Posted September 27, 2013 - 3:42pm

Worth, or value is determined by what a Seller is willing to sell for and what a Buyer is willing to pay.

Online auctions are just that, auctions and unless a reserve is in place the item being auctioned off will sell to the highest bidder. .

These are hardly the best economic times in the U.S. and prices on many luxuries or non-necessity items reflect it.

Buy and hold.

Daca102090
Posted September 27, 2013 - 6:17pm

One of the issues that comes up on watches that are being sold is when they claim "Serviced".

I had one womans watch that claimed that and when my local watchmaker looked it over, found something similar to axle grease on the gears under the dial.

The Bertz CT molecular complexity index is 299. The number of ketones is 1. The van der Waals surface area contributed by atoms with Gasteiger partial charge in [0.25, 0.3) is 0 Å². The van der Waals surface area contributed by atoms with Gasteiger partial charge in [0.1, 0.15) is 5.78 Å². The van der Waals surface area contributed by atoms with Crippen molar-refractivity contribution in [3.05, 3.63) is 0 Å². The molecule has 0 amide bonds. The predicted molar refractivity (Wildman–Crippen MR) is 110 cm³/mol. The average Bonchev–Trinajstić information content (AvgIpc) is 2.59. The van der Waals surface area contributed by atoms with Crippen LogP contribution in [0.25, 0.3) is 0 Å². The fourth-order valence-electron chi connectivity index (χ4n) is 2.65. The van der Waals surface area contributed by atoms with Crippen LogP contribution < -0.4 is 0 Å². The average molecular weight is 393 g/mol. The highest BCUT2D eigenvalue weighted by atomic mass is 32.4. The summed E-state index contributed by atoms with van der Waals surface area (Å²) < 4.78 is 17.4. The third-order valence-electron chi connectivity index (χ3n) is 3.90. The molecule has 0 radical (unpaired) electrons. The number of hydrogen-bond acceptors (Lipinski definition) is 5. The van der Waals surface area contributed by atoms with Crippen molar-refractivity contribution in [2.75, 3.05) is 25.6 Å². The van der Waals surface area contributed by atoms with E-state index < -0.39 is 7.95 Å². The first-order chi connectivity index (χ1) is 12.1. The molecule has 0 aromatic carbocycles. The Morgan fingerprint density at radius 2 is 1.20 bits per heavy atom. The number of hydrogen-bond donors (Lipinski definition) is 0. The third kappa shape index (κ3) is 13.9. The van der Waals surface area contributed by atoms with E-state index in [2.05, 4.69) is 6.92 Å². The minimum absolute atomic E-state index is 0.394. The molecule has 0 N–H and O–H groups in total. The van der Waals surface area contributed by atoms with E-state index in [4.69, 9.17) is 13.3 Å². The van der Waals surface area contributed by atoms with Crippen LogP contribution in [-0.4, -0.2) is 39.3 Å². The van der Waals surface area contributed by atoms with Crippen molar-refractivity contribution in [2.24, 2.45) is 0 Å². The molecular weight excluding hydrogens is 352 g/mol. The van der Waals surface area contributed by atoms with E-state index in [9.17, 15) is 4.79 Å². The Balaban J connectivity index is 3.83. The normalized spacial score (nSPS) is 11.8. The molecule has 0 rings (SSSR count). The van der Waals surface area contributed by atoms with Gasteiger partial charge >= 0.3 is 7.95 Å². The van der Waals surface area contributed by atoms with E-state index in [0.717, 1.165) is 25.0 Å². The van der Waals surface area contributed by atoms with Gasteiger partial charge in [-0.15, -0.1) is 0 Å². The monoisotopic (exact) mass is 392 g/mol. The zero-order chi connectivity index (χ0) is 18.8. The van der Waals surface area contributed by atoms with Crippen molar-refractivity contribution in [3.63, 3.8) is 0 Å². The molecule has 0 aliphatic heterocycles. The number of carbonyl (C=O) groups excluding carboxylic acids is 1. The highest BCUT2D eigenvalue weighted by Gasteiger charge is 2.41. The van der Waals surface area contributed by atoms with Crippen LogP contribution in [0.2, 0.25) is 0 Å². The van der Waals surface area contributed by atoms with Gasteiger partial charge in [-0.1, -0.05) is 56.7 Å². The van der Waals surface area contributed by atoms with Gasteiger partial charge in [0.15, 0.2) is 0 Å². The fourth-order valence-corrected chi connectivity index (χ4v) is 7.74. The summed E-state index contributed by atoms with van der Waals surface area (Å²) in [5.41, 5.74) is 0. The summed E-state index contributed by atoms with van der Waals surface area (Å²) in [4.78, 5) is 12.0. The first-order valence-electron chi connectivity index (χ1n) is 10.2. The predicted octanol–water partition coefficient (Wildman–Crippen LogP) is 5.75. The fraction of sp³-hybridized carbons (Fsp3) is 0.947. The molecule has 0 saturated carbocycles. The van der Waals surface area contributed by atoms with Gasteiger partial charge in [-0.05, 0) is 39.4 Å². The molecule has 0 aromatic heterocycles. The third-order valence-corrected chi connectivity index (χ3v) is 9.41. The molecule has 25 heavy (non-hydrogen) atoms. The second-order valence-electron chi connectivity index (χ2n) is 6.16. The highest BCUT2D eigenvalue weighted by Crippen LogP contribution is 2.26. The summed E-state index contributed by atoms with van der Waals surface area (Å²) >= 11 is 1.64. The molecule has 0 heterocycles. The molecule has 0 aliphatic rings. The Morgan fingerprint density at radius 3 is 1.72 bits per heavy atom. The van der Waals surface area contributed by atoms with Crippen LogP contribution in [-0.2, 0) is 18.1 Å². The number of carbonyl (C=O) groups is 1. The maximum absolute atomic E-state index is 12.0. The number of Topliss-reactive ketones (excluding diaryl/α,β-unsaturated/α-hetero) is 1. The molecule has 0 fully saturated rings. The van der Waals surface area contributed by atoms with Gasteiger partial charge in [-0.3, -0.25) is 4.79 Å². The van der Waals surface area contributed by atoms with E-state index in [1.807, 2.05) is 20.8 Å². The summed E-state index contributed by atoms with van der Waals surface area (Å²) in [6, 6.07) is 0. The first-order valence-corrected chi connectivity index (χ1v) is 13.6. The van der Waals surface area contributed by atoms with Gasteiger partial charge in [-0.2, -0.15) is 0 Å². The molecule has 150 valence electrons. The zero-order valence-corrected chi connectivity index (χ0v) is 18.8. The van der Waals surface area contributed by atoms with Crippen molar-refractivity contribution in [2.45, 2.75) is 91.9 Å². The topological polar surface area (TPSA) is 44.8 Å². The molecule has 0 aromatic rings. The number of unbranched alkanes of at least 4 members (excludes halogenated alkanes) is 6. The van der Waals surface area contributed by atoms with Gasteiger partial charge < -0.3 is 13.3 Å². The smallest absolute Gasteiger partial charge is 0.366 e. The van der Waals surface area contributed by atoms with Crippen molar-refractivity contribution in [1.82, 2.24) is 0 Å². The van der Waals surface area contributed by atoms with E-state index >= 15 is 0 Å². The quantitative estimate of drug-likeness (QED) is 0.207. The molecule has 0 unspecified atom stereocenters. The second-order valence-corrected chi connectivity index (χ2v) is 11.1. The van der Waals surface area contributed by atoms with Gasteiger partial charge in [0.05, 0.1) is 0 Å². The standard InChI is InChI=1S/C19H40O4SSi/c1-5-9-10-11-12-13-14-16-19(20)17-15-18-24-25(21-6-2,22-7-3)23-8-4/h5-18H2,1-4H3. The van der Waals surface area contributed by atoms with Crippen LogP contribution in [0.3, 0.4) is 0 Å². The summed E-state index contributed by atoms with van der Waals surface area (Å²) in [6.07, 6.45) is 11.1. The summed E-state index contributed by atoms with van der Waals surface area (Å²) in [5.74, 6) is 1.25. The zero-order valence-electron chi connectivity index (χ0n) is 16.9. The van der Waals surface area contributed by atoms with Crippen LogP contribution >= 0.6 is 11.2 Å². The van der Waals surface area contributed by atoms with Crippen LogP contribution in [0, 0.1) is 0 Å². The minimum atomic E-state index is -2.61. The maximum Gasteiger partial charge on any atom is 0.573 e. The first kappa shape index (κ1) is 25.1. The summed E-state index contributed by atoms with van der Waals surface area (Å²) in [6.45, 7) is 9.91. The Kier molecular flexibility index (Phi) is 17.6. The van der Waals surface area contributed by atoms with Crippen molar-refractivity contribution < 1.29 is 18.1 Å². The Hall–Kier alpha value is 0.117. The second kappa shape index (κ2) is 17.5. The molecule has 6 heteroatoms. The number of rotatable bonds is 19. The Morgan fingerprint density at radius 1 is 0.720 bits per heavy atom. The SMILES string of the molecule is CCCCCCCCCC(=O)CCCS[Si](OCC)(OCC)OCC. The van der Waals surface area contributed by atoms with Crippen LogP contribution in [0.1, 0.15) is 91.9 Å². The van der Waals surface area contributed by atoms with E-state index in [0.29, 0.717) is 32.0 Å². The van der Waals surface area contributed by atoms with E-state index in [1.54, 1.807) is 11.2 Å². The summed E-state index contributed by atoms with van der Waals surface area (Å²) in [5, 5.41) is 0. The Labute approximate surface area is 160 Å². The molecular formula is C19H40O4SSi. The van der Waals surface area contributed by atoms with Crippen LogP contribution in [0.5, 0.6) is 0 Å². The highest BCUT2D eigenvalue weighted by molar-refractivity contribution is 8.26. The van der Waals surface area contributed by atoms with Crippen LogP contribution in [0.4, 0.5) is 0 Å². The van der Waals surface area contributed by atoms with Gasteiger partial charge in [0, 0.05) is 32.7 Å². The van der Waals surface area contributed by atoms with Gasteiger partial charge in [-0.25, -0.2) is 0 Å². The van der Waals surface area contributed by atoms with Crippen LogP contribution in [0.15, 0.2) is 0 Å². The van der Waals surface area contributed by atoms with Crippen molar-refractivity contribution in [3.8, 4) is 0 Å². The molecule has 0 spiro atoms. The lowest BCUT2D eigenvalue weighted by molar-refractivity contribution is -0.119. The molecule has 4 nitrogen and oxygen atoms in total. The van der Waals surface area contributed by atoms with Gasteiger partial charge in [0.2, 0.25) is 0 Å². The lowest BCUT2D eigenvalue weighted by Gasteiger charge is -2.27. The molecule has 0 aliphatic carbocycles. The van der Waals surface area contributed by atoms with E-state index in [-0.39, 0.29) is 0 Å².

If I know the seller, then I am usually willing to spend a little more for a serviced watch, otherwise I have to figure in the cost of a full clean/oil/adjust when figuring what my limit is and not count on being properly serviced.

 

having an outstanding watch is nice, but not if I am into it for three times the market value.

 

stoddrob
Posted September 28, 2013 - 2:34am